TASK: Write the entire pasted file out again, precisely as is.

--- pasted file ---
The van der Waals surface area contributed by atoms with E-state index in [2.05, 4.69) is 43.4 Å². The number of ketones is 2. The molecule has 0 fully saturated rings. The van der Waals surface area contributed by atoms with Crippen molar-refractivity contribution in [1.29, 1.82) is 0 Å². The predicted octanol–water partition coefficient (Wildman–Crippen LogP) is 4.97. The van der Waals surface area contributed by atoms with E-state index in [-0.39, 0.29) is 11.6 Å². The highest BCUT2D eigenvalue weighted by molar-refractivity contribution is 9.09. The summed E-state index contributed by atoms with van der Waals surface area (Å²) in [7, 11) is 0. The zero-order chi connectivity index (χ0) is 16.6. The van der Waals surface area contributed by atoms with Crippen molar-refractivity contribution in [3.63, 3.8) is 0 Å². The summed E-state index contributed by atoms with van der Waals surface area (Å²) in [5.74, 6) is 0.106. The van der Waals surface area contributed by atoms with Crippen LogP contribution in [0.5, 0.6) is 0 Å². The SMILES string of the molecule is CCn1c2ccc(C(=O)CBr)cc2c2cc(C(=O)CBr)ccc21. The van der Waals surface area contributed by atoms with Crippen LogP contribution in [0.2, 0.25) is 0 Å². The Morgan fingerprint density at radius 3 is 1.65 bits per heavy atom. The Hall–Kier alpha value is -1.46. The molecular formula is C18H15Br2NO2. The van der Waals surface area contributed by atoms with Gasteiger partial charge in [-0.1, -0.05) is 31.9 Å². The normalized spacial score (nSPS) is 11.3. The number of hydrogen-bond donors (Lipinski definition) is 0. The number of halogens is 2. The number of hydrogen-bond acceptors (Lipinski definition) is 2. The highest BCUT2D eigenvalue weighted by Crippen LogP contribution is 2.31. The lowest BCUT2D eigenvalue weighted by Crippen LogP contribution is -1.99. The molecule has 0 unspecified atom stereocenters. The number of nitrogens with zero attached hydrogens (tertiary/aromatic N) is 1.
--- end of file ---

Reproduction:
The van der Waals surface area contributed by atoms with E-state index in [2.05, 4.69) is 43.4 Å². The number of ketones is 2. The molecule has 0 fully saturated rings. The van der Waals surface area contributed by atoms with Crippen molar-refractivity contribution in [1.29, 1.82) is 0 Å². The predicted octanol–water partition coefficient (Wildman–Crippen LogP) is 4.97. The van der Waals surface area contributed by atoms with E-state index in [-0.39, 0.29) is 11.6 Å². The highest BCUT2D eigenvalue weighted by molar-refractivity contribution is 9.09. The summed E-state index contributed by atoms with van der Waals surface area (Å²) in [7, 11) is 0. The zero-order chi connectivity index (χ0) is 16.6. The van der Waals surface area contributed by atoms with Crippen molar-refractivity contribution in [3.63, 3.8) is 0 Å². The summed E-state index contributed by atoms with van der Waals surface area (Å²) in [5.74, 6) is 0.106. The van der Waals surface area contributed by atoms with Crippen LogP contribution in [0.5, 0.6) is 0 Å². The SMILES string of the molecule is CCn1c2ccc(C(=O)CBr)cc2c2cc(C(=O)CBr)ccc21. The van der Waals surface area contributed by atoms with Crippen LogP contribution in [0.2, 0.25) is 0 Å². The Morgan fingerprint density at radius 3 is 1.65 bits per heavy atom. The Hall–Kier alpha value is -1.46. The molecular formula is C18H15Br2NO2. The van der Waals surface area contributed by atoms with Gasteiger partial charge in [-0.1, -0.05) is 31.9 Å². The normalized spacial score (nSPS) is 11.3. The number of hydrogen-bond donors (Lipinski definition) is 0. The number of halogens is 2. The number of hydrogen-bond acceptors (Lipinski definition) is 2. The highest BCUT2D eigenvalue weighted by Crippen LogP contribution is 2.31. The lowest BCUT2D eigenvalue weighted by Crippen LogP contribution is -1.99. The molecule has 0 unspecified atom stereocenters. The number of nitrogens with zero attached hydrogens (tertiary/aromatic N) is 1.